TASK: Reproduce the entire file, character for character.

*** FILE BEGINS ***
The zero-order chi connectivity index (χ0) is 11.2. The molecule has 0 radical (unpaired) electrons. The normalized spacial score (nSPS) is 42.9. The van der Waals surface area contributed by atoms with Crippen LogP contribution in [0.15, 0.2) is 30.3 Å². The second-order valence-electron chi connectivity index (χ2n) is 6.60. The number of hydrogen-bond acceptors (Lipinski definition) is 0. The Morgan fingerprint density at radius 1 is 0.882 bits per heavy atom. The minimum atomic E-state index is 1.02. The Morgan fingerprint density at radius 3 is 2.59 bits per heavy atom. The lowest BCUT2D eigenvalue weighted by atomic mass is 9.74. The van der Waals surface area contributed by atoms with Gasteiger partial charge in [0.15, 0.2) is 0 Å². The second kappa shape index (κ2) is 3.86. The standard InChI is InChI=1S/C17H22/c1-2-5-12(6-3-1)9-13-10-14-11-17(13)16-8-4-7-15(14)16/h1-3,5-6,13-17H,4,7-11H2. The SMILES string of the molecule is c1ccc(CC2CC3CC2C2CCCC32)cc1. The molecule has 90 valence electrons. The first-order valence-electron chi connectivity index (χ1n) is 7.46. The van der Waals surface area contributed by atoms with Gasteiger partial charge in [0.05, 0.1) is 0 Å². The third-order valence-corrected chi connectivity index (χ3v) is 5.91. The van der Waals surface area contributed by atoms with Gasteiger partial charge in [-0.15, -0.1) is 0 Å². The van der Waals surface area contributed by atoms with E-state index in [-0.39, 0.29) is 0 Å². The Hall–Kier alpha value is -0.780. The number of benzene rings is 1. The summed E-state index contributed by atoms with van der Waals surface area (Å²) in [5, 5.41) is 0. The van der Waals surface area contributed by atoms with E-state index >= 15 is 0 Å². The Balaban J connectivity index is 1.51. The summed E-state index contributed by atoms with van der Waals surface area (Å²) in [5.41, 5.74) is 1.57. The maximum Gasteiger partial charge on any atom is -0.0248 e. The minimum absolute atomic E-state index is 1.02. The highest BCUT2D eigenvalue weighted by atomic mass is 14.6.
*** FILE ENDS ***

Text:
The zero-order chi connectivity index (χ0) is 11.2. The molecule has 0 radical (unpaired) electrons. The normalized spacial score (nSPS) is 42.9. The van der Waals surface area contributed by atoms with Crippen LogP contribution in [0.15, 0.2) is 30.3 Å². The second-order valence-electron chi connectivity index (χ2n) is 6.60. The number of hydrogen-bond acceptors (Lipinski definition) is 0. The Morgan fingerprint density at radius 1 is 0.882 bits per heavy atom. The minimum atomic E-state index is 1.02. The Morgan fingerprint density at radius 3 is 2.59 bits per heavy atom. The lowest BCUT2D eigenvalue weighted by atomic mass is 9.74. The van der Waals surface area contributed by atoms with Gasteiger partial charge in [0.15, 0.2) is 0 Å². The second kappa shape index (κ2) is 3.86. The standard InChI is InChI=1S/C17H22/c1-2-5-12(6-3-1)9-13-10-14-11-17(13)16-8-4-7-15(14)16/h1-3,5-6,13-17H,4,7-11H2. The SMILES string of the molecule is c1ccc(CC2CC3CC2C2CCCC32)cc1. The molecule has 90 valence electrons. The first-order valence-electron chi connectivity index (χ1n) is 7.46. The van der Waals surface area contributed by atoms with Gasteiger partial charge in [0.05, 0.1) is 0 Å². The third-order valence-corrected chi connectivity index (χ3v) is 5.91. The van der Waals surface area contributed by atoms with Gasteiger partial charge in [-0.15, -0.1) is 0 Å². The van der Waals surface area contributed by atoms with E-state index in [-0.39, 0.29) is 0 Å². The Hall–Kier alpha value is -0.780. The number of benzene rings is 1. The summed E-state index contributed by atoms with van der Waals surface area (Å²) in [5, 5.41) is 0. The van der Waals surface area contributed by atoms with E-state index >= 15 is 0 Å². The Balaban J connectivity index is 1.51. The summed E-state index contributed by atoms with van der Waals surface area (Å²) in [5.41, 5.74) is 1.57. The maximum Gasteiger partial charge on any atom is -0.0248 e. The minimum absolute atomic E-state index is 1.02. The highest BCUT2D eigenvalue weighted by atomic mass is 14.6.